“I am the supreme fiery force who kindles every living spark. I flame above the beauty of the fields. I shine in the waters. I burn in the sun, moon, and stars. With the airy wind, I quicken all things….”
Hildegard’s relationship with Jutta, her magistra (superior, teacher), is a very difficult one. Jutta teaches her to read and write in German and Latin and to play the psaltery, but her magistra also becomes increasingly distant as her health declines, apparently due to her fasting, along with damage to her body caused by her hair shirt and self-flagellation. A few years pass as Hildegard develops a crush on a kind young monk, Volmar, who brings her fabric for a less irritating garment to replace her hair shirt, books on herbalism, and plants for her to nurture. But alas, Volmar is smitten with Jutta, and we have an unrequited love triangle.
When she is about 15, Volmar introduces Hildegard to a female hermit of the peasant class who has come to see Jutta. Jutta has a large following as a holy woman but isn’t particularly anxious to talk with this woman. The hermit tells Hildegard that she has prophetic visions, and insists on seeing Jutta to tell her of a vision she had about her. After impudently asking Volmar for a mug of beer, the hermit at last gets her audience with Jutta. Hidden, Hildegard overhears the hermit’s prophecy, which includes her. The hermit also tells Jutta that Hildegard has visions. Hildegard, frightened that this discovery will bring punishment, retreats to her pallet and receives a vision in which a”pale blue woman, crowned in majesty”descends in a cloud, calling herself “Eclessia, the true and hidden church.” Hildegard then sees in Ecclesia’s arms, “a company of consecrated virgins,”who weren’t veiled or starving but whose hair flowed freely and wore not hair shirts, but royal garments in bright colors. One of them, beautiful with long black hair, smiles at Hildegard, saying, “Have courage and endure. One day I shall come to you.”
When Hildegard is 17, Jutta requests and receives new oblates, ages 11 and 5. Hildegard watches as the girls undergo the ceremony of entombment on All Soul’s Eve. The wall entombing the anchorites is to be knocked down so that the new anchorites can enter. The entire group will then be re-walled in. During the brief opportunity when the wall is down, Hildegard plans to escape with the help of her brother, a priest rising in the Church hierarchy, who is present at the ceremony along with other important men of the Church.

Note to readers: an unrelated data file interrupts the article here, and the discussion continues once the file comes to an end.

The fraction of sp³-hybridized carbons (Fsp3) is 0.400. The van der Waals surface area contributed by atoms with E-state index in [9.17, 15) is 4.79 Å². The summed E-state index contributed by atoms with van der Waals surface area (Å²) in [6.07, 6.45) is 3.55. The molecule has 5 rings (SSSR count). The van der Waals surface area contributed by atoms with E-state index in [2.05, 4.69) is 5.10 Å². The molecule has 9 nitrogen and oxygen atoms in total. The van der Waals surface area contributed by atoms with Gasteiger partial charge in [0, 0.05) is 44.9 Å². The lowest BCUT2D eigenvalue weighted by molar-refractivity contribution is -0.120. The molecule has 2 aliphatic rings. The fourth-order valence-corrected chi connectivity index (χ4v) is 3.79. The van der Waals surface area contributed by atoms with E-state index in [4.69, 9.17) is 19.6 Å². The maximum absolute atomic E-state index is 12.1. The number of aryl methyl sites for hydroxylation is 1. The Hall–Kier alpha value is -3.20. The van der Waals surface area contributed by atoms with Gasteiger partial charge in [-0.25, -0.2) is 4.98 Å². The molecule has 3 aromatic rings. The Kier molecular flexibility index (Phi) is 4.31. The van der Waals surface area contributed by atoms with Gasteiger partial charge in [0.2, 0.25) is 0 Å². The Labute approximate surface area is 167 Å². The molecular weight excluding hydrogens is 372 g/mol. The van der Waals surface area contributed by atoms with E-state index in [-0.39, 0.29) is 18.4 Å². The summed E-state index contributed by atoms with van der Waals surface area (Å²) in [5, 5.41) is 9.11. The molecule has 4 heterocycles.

And I’ll leave the plot there, about a third of the way into the book.
Sharratt brings to life Hildegard and the other characters in a realistic, down to earth writing style, while imparting to passages such as Hildegard’s visions an appropriate but not overwritten inspirational quality. This is the kind of writing that you don’t think about while you’re reading because it allows the story to shine. With great enthusiasm I recommend Illuminations, whether you presently know a little or a lot about Hildegard.
In the book’s Afterword, Sharratt discusses the sources she used, the discrepancies in historical accounts, and why she chose some accounts over others. She writes that she has “taken some liberties with the timeline.” In an interview provided by the publisher, Sharratt discusses some of the controversies surrounding Hildegard. Regarding the claim, made most famously by neurologist Oliver Sacks, that Hildegard’s visions were part of the migraine headache syndrome, Sharratt points out that critics of this theory counter that although Hildegard describes migraines in her medical treatise Causae et Curae, she doesn’t write that she herself had migraines (in Illuminations, Hildegard’s mother has headaches that can be interpreted as migraines). Further, the “rings” that Hildegard sees in some accounts and on which Sacks bases his claim because he says they resemble the aura preceding migraines, are from illustrations drawn by artists other than Hildegard. Sharratt says that to her “the migraine theory remains speculative.” Regarding whether Hildegard and one of her nuns, Richardis, had a lesbian relationship, Sharratt says, “I don’t believe their relationship was sexual. Hildegard made no attempt to hide her love for Richardis, I don’t believe that she thought their love was in any way shameful.” In the Afterword, Sharratt lists the music composed by Hildegard that she listened to while writing Illuminations. I’ll close by sharing with you the music of one of Hildegard’s songs, “Veridissima Virga” (“Greenest Branch”), whose unconventional first performance is described in the novel. Here it is performed in the 20th century by the musical group, Sequentia:
(This review was first published on Medusa Coils, where Judith Laura blogs as Medusa. http://medusacoils.blogspot.com/search/label/reviews)